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Lethbridge Herald Newspaper Archives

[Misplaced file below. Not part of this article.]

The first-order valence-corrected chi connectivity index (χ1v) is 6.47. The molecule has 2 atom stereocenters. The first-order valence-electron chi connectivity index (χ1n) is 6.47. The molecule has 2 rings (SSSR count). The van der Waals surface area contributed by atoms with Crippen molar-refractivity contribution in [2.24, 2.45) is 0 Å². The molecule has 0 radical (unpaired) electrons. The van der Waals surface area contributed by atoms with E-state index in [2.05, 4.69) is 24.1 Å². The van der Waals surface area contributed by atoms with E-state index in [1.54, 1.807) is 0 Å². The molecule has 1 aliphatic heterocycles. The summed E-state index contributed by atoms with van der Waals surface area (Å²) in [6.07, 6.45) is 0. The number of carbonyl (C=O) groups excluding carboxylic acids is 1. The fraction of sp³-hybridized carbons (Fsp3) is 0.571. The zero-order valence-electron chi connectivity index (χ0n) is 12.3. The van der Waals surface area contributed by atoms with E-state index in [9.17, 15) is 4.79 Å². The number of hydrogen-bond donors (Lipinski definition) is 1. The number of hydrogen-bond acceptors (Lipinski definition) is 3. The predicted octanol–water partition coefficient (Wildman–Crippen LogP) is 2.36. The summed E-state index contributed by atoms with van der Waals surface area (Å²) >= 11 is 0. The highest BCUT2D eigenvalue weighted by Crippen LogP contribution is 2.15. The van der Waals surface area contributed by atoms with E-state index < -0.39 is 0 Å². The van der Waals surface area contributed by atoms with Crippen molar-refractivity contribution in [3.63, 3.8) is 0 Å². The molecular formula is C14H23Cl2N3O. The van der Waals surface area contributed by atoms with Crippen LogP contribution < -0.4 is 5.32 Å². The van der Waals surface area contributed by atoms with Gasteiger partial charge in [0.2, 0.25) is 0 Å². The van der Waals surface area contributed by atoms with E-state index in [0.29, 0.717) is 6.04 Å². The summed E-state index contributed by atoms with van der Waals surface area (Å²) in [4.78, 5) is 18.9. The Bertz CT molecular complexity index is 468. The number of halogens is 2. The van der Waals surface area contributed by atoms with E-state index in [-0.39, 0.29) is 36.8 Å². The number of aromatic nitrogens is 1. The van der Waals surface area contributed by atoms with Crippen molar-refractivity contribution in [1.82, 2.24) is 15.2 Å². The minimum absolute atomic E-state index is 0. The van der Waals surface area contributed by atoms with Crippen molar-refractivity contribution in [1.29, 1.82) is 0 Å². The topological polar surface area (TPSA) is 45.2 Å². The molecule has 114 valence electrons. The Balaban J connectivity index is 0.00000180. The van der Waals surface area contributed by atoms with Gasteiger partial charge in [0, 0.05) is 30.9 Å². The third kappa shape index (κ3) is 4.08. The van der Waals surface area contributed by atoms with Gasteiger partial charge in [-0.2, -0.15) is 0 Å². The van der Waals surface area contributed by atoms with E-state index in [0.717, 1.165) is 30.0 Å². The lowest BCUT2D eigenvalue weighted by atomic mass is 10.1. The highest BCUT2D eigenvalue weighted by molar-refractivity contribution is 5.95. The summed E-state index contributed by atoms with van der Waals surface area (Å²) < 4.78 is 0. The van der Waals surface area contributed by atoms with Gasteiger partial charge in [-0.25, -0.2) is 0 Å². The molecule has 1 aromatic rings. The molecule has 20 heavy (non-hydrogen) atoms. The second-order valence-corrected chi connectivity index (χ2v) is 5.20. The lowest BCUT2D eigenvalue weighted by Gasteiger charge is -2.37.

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Lethbridge Herald, The (Newspaper) - September 20, 1974, Lethbridge, Alberta 18 LETHBRIDGE HERALD Friday, September 20, 1974 Sarcee woman one of first to display village at Stampede CALGARY (CP) In 1912 a small band of eight Sarcee Indian families displayed a copy of an Alberta Indian village for the first time at the Calgary industrial forerunner of the now world-famous Calgary Stampede. Among the families was a 22-year-old woman, Daisy Otter. She worked, as had her mother and grandmother, erecting the hide- covered teepee on the grounds of the fledgling Calgary fair. When several hundred Alberta Indians struck camp at the 1974 Calgary Stampede, Daisy Otter, now 84, was among ing still with the bulky hide-covered tent. Daisy Otter, her face worn with age and the elements, is one of two people still alive who were in that camp 62 years ago. Mrs. Otter said she clearly remembers her first visit from her home on the Sarcee reserve to Calgary, a few miles to the northeast. "It was a town of cows and she said in broken English. "I was 10 years when my family came first, I remember, to Calgary. "We travel on a travois behind my father's horse. Sometimes we rode. Sometimes we walk. It took one day to get to Calgary. "My father traded for supplies at the Hudson Bay Company store. I remember there were Red Coats (Northwest Mounted Police) everywhere." It's hard to compute the time it takes now to get from the Sarcee Reserve to reserve gate is on the southwestern edge of the city and within a stone's throw of a new residential neighborhood. Mrs. Otter attended the reserve school from age seven until her mid-teens. "The principal said we Indians could not speak our language, Sarcee, inside the school she recalled. "We would speak our language on the playground. "Sometimes we got caught. The principal, Archbishop John Timms, was very strict and he punished us if he heard us." A year later she married Oscar Otter and until his death in 1949 they lived on a small farm on the reserve. She bore him two daughters and helped draw water, haul wood and hay and during harvest seasons she shook the grain to dry it. After Oscar died, Mrs. Otter and her daughters maintained the farm. The daughters are married now but still live on the reserve. Mrs. Otter and her daughters still go to the Stampede and enter the tepee, which was made by Mrs. Otter's grandmother Pretty Old Woman, in the judging. "My grandmother saw bulrushes in a dream and saw the design for her says Mrs. Otter. "Pretty Old Woman was a powerful spirit. I have put new dye in her design but I will not change it." The design won the over-all award at the 1972 Stampede. Although her eyesight and hearing are failing, Mrs. Otter still sews quilts for her 36 grandchildren and one great grand child. She lives in a small house on her farm, which now is run by her son-in-law George Runner. During the winter. Mrs. Otter makes bead- ed moccasins and other leathercraft which she sells to augment her meagre in- come. Food prices blamed for index increase OTTAWA (CP) Con- sumers in Halifax got the best deals in August among cities surveyed by Statistics Canada for price movements. Thunder Bay, Ont., and Van- couver had the largest ad- vances in price indexes. Halifax was one of only two urban units where the August index level was less than 10 KirfVioF- fftO of August, 1973. The other was Saskatoon and Regina where a combined survey of prices is done. There were increases in all urban units in August over July and the figures were: St. John's, five-tenths of one per cent; Halifax, two-tenths of one per cent; Saint John, one per cent; Quebec, 1.2 per cent: Montreal, eight-tenths of one per cent; Ottawa, eight- tenths of one per cent; Toron- to, one per cent; Thunder Bay, 1.3 per cent; Winnipeg, seven- tenths of one per cent; Saskatoon-Regina, one per cent; Edmonton-Calgary, eight-tenths of one per cent; and Vancouver. 1.3 per cent. The August all-Canada sur- vey of prices placed the con- sumer price index one per cent higher than July and 10.8 per cent above last August. The 12-month increases in the city index were: St. John's, 12.4 per cent; Halifax, -The Herald Family 9.6 per cent; Saint John, 10.2 per cent; Quebec, 11.5 per cent; Montreal, per cent; Ottawa, 10.4 per cent; Toron- to. 10.7 per cent; Thunder Bay, 10.4 per cent; Winnipeg, 10.8 per cent; Saskatoon- Regina, 9.5 per cent; Ed- monton-Calgary, 10.5 per cent; and Vancouver, 12.5 per cent. Food price increases were the major factors pushing up all-item indexes in all cities. In Halifax, a six-tenths of one per cent gain in the food index was partly offset by declines in clothing and tran- sportation costs. Gasoline prices were among those go- ing lower. The 1.5-per-cent drop in the clothing index in Halifax was the best price performance among the 12 urban units while a jump of 3.2 per cent in Quebec was the worst. Halifax also had the best performance on the transpor- tation seven- tenths of one per the highest increase was 2.4 per cent in Edmonton- Calgary. The reasons Thunder Bay and Vancouver had the highest over-all increases in index levels were because they led the cities in gains in the two component indexes accounting for about three- fifths of family spending. Thunder Bay had the largest gain in the food index with a rise of 2.4 per cent and Van- couver's increase of 2.1 per cent in the housing index was the greatest among the 12 un- its. The smallest rise in a food index was three-tenths of one per cent in Edmonton- Calgary. The smallest rise in the housing index was five- tenths of one per cent in Halifax, Saint John and Montreal. MORE THAN TOTAL PRIZES IT'S THE BIGGEST DRAW IN THE WEST! There will be 1908 lucky ticket holders! FIRST PRIZE SECOND PRIZE THIRD PRIZE 5 FOURTH PRIZES CONSOLATION PRIZES SELLER'S PRIZES TOTAL PRIZES CASH TAX-FREE each 1900 at each Entries Close October 9, 1974 Preliminary Draw October 23. 1974 GOOD FOR YOU AND ALBERTA, TOO! Proceeds 1'om the sale ol a" m Alberta will be used in Alberta lo support sports and cuilurai events such as SoorJ The Alberta Art Foundation Foundation and tne Commonwealth Games The Lottery is sponsored by the Calaary Stampede anrj JheCotnmonweaHh Games Founflalion and the Association under ire auspices o' 'ne Alberta Government GIVES YOU A CHANCE ON BUY YOUR TICKETS NOW! Available from your lavonte service, church, sports or charitable organization OR Send m the coupon and get your tickets by mad WESTERN CANADA LOTTERY 9oi From darning to industry Florence Spicer arranges leathercraft purses of her own design in her Regina shop, Boutique Michelle. Mrs. Spicer started in the business when she dis- covered the embroidering capacity of her sewing machine while darning socks. She now has 20 women working for her on a "cottage industry" concept. Course set for parents Several community resource people will highlight a course sponsored by the YWCA for the parents of pre- school children. The Pre-school Parent Workshops will consist of 10 sessions dealing with such Executive elected The Lethbridge V s Menettes have re-elected Lou McNab as president for the 1974-75 term. Serving on the executive with Mrs. McNab are Barbara Montgomery, vice-president: Marilyn Hembroff. secretary: and Marie Nicas. treasurer. areas as normal physical development; the child's preceptual image: emergen- cies and accidents: art and literature: television viewing; nutrition; discipline: childhood diseases: and readiness for school. Speakers will include Dr. Douglas McPherson, pediatrician: Dr. Bob Arms, psychologist: Donna Thacker, home economist: Dr. Charles Schott, educator; Fred Turrell. recreation director: Dr. Enid Wright, psychiatrist: Barbara Huston, children's librarian: and Joan Water- field, broadcaster. Registration fee for the workshops which begin Mon- day at 8 p.m. is For further information, contact the YWCA program office. 327-2284. FUN MACHINE by BALDWIN TURNS LISTENERS INTO PLAYERS cny MAnuiyr 4 IT'LL BOGGLE YOUR EARS J A Come see our complete line of pianos and A T organs. Rentals Sales and Service. T 2 OPEN HOUSE T Every Sunday 1-5 p.m. for the month of September. A Free Coffee and Donuts BERTI SCHOOL OF MUSIC f 2646 S. Parkside Drive Sex-biased text brings gasps from women's council TORONTO (CP) A text- book for a course for legal sec- retaries brought gasps from members of the Ontario Status of Women Council. "Read it and your blood pressure will go to chairman Laura Sabia said. The text advises aspiring young secretaries to pamper the "ego needs" of young law- yers. "If she attempts to dominate him, she will destroy it instructs. The Lawyer's Pri- vate used in a course offered by the Law So- ciet of Upper Canada. It was revised in April, 1973. It offers advice on how secretaries should dress and the ideal relationship between a young lawyer and his secretary. "He is still, believe it or not, socially insecure with women and often does not know quite how to handle the master-and- servant relationship which presents the book states. The council agreed to bring the text to the attention of the governing body of the law society. The council was told last week that textbooks con- WeeWhimsv sidered biased are included in the list of new texts approved for Ontario classrooms. Sherrill Cheda, head of the Seneca College library, is pre- paring a booklet dealing with stereotypes in textbooks for teachers from kindergarten to Grade 6. She said 80 per cent of the texts up to Grade 12 are sex- biased. History books omit women, and they are never referred to in examples in mathematics and spelling books. She said the 20 per cent that do refer to women have them in aprons and passively look- ing out the window watching their brothers. I is swa'Wiim1 oujr 7 Gary Donoso will be sent the original an for his Quote. Send youf child's quotation to ihts paper. Club corner Southminster Circle Square Dance Club will hold the regular dance at p.m. Saturday in Southminster Hall. All square dancers welcome. Women are asked to bring a box lunch. The Minus One Club will hold a corn roast at 2 p.m. Sunday at Henderson Lake Park. This is a family outing so please bring salad or dessert for your own crowd. The club will provide corn, wieners, buns, butter, coffee and pop. Bethlen Presbyterian Church Sunday School and Young People's Organization will hold a rummage sale at 9 a.m. Saturday at their church hall. I PUBLIC BINGO 6 GAMES BLACKOUT (Played Until Won) LETHBRIDGE ELKS LODGE ROOM (UptUirt) EVERY CASH BINGO ST. BASIL'S HALL Cor. 13 St. 6 Ave. North Friday, September 20 8 o'clock 4th and 8th Games in 7 Numbers 12th Game 5 CARDS FOR OR 25e EACH BLACKOUT JACKPOT IN 55 NUMBERS LUCKY NAME DRAW WORTH LUCKY NUMBER DRAW WORTH WEEKLY DRAW WORTH 3 FREE GAMES DOOR PRIZE UmMr 16 YMTI Not Altowad by ST. BASIL'S MEN'S CLUB____________ No scrubbing No soaking No steaming HAVE YOUR CARPETS AND FURNITURE CLEANED FLOWER-FRESH BY PROFESSIONALS Phone takes the soil OUT! 11 Safest lot ,ind W Honored by 3 he Guaranteed lj W.iUb olon Ihr yTL'iiiiN. texture1- ban k to I lie. 11 .ill the dirl onJ